Design Copyright © 2010 Youssef Daoud
It is starting to remind me of a clumsy version of a lego set, not sure how I'm feeling about it.
'Sculptor and painter whose best works and ideas kept the ability to surprise and delight for more than half a century.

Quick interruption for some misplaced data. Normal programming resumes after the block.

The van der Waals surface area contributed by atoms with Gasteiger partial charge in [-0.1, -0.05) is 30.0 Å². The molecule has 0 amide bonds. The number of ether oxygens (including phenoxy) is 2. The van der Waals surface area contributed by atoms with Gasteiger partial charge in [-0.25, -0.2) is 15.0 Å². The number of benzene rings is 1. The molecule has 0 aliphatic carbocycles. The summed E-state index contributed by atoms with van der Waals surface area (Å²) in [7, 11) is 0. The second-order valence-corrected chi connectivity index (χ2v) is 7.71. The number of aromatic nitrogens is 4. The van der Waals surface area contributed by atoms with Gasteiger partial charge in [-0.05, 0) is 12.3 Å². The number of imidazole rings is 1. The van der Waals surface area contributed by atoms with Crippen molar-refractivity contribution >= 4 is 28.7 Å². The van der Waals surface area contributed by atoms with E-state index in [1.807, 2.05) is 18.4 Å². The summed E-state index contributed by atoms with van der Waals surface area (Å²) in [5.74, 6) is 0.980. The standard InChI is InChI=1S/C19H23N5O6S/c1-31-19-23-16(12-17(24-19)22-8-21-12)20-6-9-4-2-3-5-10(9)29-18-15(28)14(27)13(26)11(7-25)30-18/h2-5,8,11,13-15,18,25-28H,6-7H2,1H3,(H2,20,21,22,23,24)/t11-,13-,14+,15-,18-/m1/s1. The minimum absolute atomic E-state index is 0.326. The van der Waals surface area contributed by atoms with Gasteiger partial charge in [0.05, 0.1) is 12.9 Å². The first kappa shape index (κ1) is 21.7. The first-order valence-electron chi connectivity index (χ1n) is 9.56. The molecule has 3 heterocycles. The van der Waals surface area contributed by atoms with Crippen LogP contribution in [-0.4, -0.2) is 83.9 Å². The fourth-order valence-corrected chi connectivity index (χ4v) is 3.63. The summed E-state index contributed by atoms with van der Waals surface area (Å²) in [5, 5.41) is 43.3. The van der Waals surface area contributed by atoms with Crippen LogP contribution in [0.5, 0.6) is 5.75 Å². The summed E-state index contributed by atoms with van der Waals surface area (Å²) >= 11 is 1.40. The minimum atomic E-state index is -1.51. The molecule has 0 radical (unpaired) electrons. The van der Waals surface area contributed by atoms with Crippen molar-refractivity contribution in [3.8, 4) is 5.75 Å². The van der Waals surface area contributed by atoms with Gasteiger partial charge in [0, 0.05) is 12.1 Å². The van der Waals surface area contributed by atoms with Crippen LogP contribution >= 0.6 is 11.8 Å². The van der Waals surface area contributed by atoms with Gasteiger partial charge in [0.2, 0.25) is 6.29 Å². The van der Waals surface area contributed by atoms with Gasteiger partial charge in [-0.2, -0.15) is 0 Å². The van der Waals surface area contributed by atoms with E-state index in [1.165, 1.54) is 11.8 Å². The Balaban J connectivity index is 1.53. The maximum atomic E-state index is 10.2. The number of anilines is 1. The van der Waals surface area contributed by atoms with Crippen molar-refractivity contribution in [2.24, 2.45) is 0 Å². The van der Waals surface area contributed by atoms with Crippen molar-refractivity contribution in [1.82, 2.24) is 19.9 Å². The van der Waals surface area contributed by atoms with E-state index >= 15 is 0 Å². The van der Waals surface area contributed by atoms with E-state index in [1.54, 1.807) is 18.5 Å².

THE artist Arman was associated in the public mind with his trademark handling of his materials: objects would be excitingly destroyed and then presented, often repetitively, stuck on board or canvas or reassembled in some striking fashion.But Arman was no one-trick pony. If some of his pieces could seem formulaic, the work he produced in a career lasting nearly 60 years sustained a real ability to surprise and delight. And some of it was truly iconic, like the famous Long Term Parking, a towering monument made of scrapyard cars set in concrete. Or the Martyrs' Monument in Beirut, which applied the same treatment to tanks. Or even, more modestly, the towers of old clocks and suitcases that greet travellers outside St Lazare station, Paris. Arman was a maker of sardonic or gleeful totems, and, like the Pop artists with whom he was so often associated, very much a product of the postwar boom years.